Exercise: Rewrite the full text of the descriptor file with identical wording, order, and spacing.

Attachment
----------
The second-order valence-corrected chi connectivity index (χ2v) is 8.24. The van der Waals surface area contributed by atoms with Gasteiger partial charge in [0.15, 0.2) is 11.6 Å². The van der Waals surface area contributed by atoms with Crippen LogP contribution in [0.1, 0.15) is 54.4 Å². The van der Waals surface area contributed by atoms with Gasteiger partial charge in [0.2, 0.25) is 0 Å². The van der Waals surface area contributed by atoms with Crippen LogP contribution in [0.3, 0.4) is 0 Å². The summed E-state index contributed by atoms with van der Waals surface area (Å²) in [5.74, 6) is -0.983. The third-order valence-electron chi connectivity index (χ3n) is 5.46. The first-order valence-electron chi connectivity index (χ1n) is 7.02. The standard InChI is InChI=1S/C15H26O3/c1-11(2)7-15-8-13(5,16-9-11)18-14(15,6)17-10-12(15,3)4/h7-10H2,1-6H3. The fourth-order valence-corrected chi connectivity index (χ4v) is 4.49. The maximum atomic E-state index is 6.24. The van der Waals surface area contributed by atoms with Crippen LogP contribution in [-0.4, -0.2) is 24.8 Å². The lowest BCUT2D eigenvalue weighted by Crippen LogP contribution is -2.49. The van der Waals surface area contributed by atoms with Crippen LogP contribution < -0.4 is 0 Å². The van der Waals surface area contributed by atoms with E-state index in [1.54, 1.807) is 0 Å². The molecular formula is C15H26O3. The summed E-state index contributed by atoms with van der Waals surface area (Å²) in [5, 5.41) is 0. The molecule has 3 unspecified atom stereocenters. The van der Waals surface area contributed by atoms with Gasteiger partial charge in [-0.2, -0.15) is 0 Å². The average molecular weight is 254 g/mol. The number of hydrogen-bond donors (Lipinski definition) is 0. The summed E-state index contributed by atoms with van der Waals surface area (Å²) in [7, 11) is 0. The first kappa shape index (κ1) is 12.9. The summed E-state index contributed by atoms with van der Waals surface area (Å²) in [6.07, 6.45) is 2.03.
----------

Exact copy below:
The second-order valence-corrected chi connectivity index (χ2v) is 8.24. The van der Waals surface area contributed by atoms with Gasteiger partial charge in [0.15, 0.2) is 11.6 Å². The van der Waals surface area contributed by atoms with Crippen LogP contribution in [0.1, 0.15) is 54.4 Å². The van der Waals surface area contributed by atoms with Gasteiger partial charge in [0.2, 0.25) is 0 Å². The van der Waals surface area contributed by atoms with Crippen LogP contribution in [0.3, 0.4) is 0 Å². The summed E-state index contributed by atoms with van der Waals surface area (Å²) in [5.74, 6) is -0.983. The third-order valence-electron chi connectivity index (χ3n) is 5.46. The first-order valence-electron chi connectivity index (χ1n) is 7.02. The standard InChI is InChI=1S/C15H26O3/c1-11(2)7-15-8-13(5,16-9-11)18-14(15,6)17-10-12(15,3)4/h7-10H2,1-6H3. The fourth-order valence-corrected chi connectivity index (χ4v) is 4.49. The maximum atomic E-state index is 6.24. The van der Waals surface area contributed by atoms with Crippen LogP contribution in [-0.4, -0.2) is 24.8 Å². The lowest BCUT2D eigenvalue weighted by Crippen LogP contribution is -2.49. The van der Waals surface area contributed by atoms with Crippen LogP contribution < -0.4 is 0 Å². The van der Waals surface area contributed by atoms with E-state index in [1.54, 1.807) is 0 Å². The molecular formula is C15H26O3. The summed E-state index contributed by atoms with van der Waals surface area (Å²) in [5, 5.41) is 0. The molecule has 3 unspecified atom stereocenters. The van der Waals surface area contributed by atoms with Gasteiger partial charge in [-0.2, -0.15) is 0 Å². The average molecular weight is 254 g/mol. The number of hydrogen-bond donors (Lipinski definition) is 0. The summed E-state index contributed by atoms with van der Waals surface area (Å²) in [7, 11) is 0. The first kappa shape index (κ1) is 12.9. The summed E-state index contributed by atoms with van der Waals surface area (Å²) in [6.07, 6.45) is 2.03.